caution

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caution

1 a formal warning given to a person suspected or accused of an offence that his words will be taken down and may be used in evidence.
2 a warning to a person by the police, or in Scotland by the Procurator Fiscal, that while it is considered that there is enough evidence for a prosecution, no such prosecution will take place but that the matter will be kept on file.
3 a notice entered on the register of title to land that prevents a proprietor from disposing of land without a notice to the person who entered the caution.
4 see GUARANTEE.

CAUTION. A term of the Roman civil law, which is used in various senses. It signifies, sometimes, security, or security promised. Generally every writing is called cautio, a caution by which any object is provided for. Vicat, ad verb. In the common law a distinction is made between a contract and the security. The contract may be good and the security void. The contract may be divisible, and the security entire and indivisible. 2 Burr, 1082. The securities or cautions judicially required of the defendant, are, judicio sisti, to attend and appear during the pendency of the suit; de rato, to confirm the acts of his attorney or proctor; judicium solvi, to pay the sum adjudged against him. Coop. Just. 647; Hall's Admiralty Practice, 12; 2 Brown, Civ. Law, 356.

CAUTION, TURATORY, Scotch law. Juratory caution is that which a suspender swears is the best he can offer in order to obtain a suspension. Where the suspender cannot, from his low or suspected circumstances, procure unquestionable security, juratory caution is admitted. Ersk. Pr. L. Scot. 4, 3, 6.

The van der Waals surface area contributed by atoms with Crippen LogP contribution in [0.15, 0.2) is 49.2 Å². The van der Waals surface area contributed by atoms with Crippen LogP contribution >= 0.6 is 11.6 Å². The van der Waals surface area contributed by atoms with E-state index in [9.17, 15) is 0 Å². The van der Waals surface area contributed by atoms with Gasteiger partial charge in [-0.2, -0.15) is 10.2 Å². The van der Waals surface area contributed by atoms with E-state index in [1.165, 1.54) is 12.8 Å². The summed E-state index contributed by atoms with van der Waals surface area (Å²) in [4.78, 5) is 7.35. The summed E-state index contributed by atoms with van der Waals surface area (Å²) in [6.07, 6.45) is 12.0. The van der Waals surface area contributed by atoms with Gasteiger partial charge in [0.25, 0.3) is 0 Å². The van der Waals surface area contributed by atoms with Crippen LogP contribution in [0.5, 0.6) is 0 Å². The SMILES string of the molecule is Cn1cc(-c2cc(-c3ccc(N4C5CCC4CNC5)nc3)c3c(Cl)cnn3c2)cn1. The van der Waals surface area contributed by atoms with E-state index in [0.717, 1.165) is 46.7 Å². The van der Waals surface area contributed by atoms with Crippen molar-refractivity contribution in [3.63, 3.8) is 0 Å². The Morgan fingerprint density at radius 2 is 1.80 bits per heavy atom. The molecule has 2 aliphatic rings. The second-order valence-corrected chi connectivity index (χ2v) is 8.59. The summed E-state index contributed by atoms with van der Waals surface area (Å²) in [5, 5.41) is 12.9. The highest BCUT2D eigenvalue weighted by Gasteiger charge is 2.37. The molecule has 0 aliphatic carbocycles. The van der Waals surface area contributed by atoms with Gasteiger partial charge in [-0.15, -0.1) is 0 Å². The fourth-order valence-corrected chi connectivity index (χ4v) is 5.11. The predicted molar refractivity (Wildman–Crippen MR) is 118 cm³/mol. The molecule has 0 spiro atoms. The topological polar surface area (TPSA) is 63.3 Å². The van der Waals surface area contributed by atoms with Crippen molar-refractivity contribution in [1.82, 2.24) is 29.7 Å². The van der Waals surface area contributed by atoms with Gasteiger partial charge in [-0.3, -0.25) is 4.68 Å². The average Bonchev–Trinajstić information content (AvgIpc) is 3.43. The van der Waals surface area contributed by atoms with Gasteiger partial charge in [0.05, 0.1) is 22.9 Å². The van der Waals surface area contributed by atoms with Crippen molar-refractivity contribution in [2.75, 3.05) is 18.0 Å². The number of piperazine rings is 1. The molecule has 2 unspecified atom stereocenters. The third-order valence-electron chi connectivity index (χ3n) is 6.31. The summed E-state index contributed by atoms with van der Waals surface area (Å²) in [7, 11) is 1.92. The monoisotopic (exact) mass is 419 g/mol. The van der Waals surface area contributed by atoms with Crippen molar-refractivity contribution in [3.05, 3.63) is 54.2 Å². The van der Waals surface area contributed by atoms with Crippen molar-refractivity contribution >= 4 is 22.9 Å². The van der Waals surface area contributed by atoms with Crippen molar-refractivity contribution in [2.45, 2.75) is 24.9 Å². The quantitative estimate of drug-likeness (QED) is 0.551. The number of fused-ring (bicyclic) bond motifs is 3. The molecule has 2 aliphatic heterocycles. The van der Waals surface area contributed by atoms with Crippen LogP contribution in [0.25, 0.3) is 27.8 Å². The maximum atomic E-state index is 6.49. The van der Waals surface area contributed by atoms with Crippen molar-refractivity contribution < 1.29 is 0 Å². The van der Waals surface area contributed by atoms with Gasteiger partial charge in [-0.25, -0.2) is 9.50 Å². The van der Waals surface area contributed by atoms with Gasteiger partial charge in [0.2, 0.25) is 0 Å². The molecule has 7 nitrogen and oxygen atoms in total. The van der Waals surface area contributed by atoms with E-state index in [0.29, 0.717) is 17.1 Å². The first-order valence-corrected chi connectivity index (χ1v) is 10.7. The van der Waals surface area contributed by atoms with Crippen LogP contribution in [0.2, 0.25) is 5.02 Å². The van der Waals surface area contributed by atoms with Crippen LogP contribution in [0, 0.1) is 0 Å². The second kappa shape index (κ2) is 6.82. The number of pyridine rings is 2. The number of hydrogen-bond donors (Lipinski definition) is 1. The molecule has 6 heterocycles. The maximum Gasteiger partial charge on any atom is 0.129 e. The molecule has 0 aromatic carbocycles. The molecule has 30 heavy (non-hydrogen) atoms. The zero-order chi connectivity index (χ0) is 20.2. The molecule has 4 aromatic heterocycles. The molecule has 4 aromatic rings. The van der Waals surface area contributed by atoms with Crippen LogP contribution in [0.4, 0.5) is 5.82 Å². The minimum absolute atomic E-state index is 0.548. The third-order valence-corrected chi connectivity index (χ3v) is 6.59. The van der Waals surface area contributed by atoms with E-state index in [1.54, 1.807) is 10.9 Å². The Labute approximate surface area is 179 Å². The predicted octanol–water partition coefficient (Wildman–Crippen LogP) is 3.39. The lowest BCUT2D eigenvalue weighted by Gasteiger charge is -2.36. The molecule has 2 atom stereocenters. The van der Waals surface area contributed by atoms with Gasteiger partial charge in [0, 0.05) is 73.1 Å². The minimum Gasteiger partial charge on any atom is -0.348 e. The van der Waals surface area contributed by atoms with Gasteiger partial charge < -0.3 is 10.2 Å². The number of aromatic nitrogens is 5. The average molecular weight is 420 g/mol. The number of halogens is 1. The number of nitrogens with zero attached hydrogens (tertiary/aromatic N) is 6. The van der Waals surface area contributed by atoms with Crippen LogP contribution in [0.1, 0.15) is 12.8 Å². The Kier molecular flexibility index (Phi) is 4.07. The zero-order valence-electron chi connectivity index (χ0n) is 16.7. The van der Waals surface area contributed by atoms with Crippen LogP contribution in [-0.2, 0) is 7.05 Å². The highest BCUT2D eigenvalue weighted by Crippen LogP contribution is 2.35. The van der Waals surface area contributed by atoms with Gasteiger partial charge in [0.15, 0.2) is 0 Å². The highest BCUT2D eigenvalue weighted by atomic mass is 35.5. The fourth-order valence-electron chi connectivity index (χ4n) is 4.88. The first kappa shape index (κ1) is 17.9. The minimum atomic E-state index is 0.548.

References in periodicals archive ?
``Such lack of significance suggests that the practice of restorative cautioning had little effect.
The Government, then, should not be applauded then for suspending cautioning for knife offences in cities such as Birmingham.
In all cautioning decisions, the victim's views are taken into account.
"Let's stop all this cautioning business - don't get me wrong, I don't want to see people unnecessarily getting criminal records, but when they are genuinely guilty of an offence and one the public would consider to be serious, they should be brought to court.
Cllr Clein said: "I would suggest cautioning for sexual offences will not improve the confidence of the public in the way police and the police authority are working.
However, Mr Shepherd said: "There is no transparency in cautioning. It means suspects who have admitted serious crimes are not being brought before a public tribunal and are not being punished.
He said: "The guidance about cautioning is actually very clear.